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calculation of power factor

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Member level 4
May 19, 2010
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hello every one
i am doing a project for power factor correction using 8051 microcontroller, it will calculate the power factor and will correct the power factor accordingly by switching on and off capacitor banks. but i dont know how to calculate power factor in real time. can any one help me on this?

---------- Post added at 10:39 ---------- Previous post was at 09:32 ----------

hello every one
can somebody help me

---------- Post added at 11:56 ---------- Previous post was at 10:39 ----------

hello every one
is there no one to help me

measure time between zero crossings of voltage and current using a zero crossing detector. The output from zero crossing detector can be used trigger interrupts in 8051


At least to me, still is not clear if you are concerning to control PF at input of SMPS, or to control PF at output of Inverter.


power factor can be given by the equation . . . . .
Power Factor Pf= Cosθ = KW/KVA
where ,Real Power (KW), Complex Power (KVA)

Try this link
**broken link removed**
**broken link removed**
andre_teprom i am trying to reduce pf at the output .so pf = apparent power/real power. but i don't know how to measure real power and apparent power. i think we can get apparent power by multiplying voltage and current in the circuit but what about real power? can you help me?

---------- Post added at 05:51 ---------- Previous post was at 05:49 ----------

hai demetal
how to measure real power and apparent power ? can you help me?

I'll assume the following:
1.) you have a sampling system.
2.) you can sample voltage and current.
3.) you have synchronized the sampling system to the line frequency.
4.) you are only concerned with fundamental power factor.

in this case, you can determine power factor from the classic equations above. you can take several samples from voltage and current and find the sum of v(0)*i(0) + v(1)*i(1) + ... + v(n)*i(n) to find real power. you can use sqrt(v(0)^2 + ... + v(n)^2) * sqrt(i(0)^0 + ... + i(n)^2) to find apparent power.

keep in mind the following:
1.) the above only works for specific lengths of data.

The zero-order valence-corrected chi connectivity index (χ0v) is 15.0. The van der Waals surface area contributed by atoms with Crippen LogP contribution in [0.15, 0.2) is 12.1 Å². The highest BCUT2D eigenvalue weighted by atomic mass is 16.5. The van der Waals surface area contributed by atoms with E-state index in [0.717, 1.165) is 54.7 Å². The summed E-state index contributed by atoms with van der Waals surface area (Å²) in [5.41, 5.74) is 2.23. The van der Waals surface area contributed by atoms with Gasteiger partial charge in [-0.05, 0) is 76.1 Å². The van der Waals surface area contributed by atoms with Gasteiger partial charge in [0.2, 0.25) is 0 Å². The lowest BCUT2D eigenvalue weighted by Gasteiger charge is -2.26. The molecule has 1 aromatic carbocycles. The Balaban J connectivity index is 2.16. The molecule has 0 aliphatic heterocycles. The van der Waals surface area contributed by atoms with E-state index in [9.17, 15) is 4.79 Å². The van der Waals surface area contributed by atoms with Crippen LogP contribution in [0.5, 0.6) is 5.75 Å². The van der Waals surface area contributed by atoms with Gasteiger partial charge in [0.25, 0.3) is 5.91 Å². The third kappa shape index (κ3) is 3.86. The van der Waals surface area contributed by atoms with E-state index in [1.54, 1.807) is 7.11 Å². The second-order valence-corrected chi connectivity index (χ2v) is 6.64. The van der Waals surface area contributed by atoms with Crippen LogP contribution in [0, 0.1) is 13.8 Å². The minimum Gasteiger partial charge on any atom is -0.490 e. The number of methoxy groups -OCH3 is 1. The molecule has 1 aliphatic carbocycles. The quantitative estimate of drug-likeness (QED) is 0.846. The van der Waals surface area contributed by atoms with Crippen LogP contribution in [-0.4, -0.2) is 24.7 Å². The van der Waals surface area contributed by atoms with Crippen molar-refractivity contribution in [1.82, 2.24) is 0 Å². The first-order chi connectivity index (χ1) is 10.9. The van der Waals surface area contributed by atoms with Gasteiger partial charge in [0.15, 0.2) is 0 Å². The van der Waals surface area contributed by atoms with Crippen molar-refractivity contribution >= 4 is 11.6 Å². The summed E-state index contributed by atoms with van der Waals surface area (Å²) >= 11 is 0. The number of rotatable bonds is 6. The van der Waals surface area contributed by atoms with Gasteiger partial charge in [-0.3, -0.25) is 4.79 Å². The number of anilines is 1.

2.) it only works for synchronized frequencies.
3.) it may be affected by elements at non-line frequencies.

The reason is because the operation is essentially a decimating FIR filter on a signal A + A*cos(2t). the filter's rejection of the double-frequency component is critical. the standard moving average works when the filter length is the same as the cycle length, as this places a zero at this double frequency component. however, off-frequency signals or different filter lengths correspond to the case where the filter length is not the same as the cycle length. The filter no longer provides the high attenuation of the double frequency component. as a result, the measurement will not be correct in most cases. Likewise, the design is fairly broadband, so it is possible that harmonics on the line will also be included. The error in the equation is based on the filter length in cycles. eg, if 60 cycles of data is analyzed, the effects of being off-frequency or analyzing slightly more/less data will be small. if one cycle is analyzed, then the error due to being off-frequency might be unacceptably high. This first case has a long delay and would be less suitable for real time control. the latter is more suitable for the slow but not very slow outer control loop used in power factor control.

Try searching: power measurement IC

Multiplying V and I gives the real power.

In the past, I used an analogue mutiplier IC (MC1494) to measure the real power that my PC (old one) needs (since its current is not continuous). This gave me a good idea on the power that I should consider when I was designing a suitable 24Vdc-220Vac inverter for it.

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The only way I know is measuring phase drift.
The system must be capable to detect some reference point ( for instance, zero crossing ) to perform that.

Maybe there are some other technique, but I don´t know.


Read the synchronous reference frame theory.. this is best to calculate power factor in real time. you can find IEEE papers or some material in google.

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